Is 'Productivity Dysmorphia' Stopping You From Enjoying Your Successes?
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Without context, success is a meaningless word. Does it mean a particular bank balance or fancy title? The admiration of others? A level of impact on the world? A state of mind? The ability to sleep comfortably at night knowing you've lived up to your own values? There is no way to independently answer these questions. The advice "how to be successful" is pretty useless (or worse, guilty of implicitly reinforcing the unexamined and often harmful assumption that success means being rich and powerful). It also means that there's no one who can tell you you're successful (or not) but you.
Whenever I am asked about my work, I dodge the question. Earlier this year I published my first book and whenever someone says how proud I must be, a bubble of shame grows inside because, well, I'm just not. In an attempt to rid myself of that feeling, I do more, work harder. I endeavor to be more productive. The only thing more overwhelming is that I feel like I've done nothig at all. Thinking of this unhealthy relationship I have with my professional achievements as "productivity dysmorphia.
The term 'productivity dysmorphia' popped into my head while I was reading Otegha Uwagba’s recent memoir, We Need To Talk About Money. She labelled her relationship with her finances 'money dysmorphia', a phenomenon first described by the data journalist Mona Chalabi. "It is possible to feel as though you don’t have enough money – and act accordingly – even when you do," Uwagba writes. I read that and thought, I have this, but with productivity.
"Do you ever have a disconnect between what you've objectively achieved and your feelings about it?"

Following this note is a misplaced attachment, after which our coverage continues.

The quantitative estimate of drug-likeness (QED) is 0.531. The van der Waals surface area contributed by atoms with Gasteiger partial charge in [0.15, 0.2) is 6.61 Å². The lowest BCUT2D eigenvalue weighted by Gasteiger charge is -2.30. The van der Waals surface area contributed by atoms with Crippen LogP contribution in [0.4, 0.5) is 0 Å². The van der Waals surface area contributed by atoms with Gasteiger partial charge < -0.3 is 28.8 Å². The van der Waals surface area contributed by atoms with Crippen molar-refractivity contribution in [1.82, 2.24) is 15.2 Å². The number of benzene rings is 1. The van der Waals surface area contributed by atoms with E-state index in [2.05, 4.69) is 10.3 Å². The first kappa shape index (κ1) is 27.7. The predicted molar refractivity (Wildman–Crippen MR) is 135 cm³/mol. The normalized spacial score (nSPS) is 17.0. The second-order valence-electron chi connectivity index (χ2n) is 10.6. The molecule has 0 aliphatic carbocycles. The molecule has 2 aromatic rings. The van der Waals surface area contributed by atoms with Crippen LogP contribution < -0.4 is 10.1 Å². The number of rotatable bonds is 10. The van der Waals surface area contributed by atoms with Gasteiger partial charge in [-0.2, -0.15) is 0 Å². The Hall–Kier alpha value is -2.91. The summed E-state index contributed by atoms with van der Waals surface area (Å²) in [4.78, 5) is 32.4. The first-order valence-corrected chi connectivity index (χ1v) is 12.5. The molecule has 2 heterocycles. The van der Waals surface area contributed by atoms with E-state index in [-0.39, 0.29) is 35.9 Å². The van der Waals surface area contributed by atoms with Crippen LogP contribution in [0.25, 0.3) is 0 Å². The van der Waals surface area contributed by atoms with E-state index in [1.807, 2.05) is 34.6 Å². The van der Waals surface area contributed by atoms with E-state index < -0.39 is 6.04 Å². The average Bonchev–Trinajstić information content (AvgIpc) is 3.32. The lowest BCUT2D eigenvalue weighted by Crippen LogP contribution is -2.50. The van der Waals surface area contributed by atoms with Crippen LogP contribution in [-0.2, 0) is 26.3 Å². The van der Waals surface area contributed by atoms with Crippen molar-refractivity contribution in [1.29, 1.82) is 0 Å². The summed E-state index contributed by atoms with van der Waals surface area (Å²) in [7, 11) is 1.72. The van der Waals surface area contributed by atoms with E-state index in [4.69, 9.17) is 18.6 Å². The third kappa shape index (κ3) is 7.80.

"[I wrestle] with the fact that I’m happy with a certain amount of internal conflict when I’m being creative, but also feel a sense of letdown after achieving something big."
"It was like a work version of COVID; I’d lost my sense of taste for accomplishment."
Productivity dysmorphia sits at the intersection of burnout, imposter syndrome and anxiety. It is ambition’s alter ego: the pursuit of productivity spurs us to do more while robbing us of the ability to savour any success we may encounter . Some of us suffer from productivity dysmorphia because of a deep-seated sense of inadequacy that can best be addressed in therapy. Others are impacted by horrible bosses or workplaces that don't value and reward their contributions. One expert blamed capitalism's persistent message that your worth lies in creating ever greater levels of material wealth.
There is no single, simple recipe for fighting productivity dysmorphia, but what you can do as a first step is name the problem and remind yourself of the simple and empowering truth above. You determine what success means. And if you're never meeting your own definition of the term, something dramatic needs to change.
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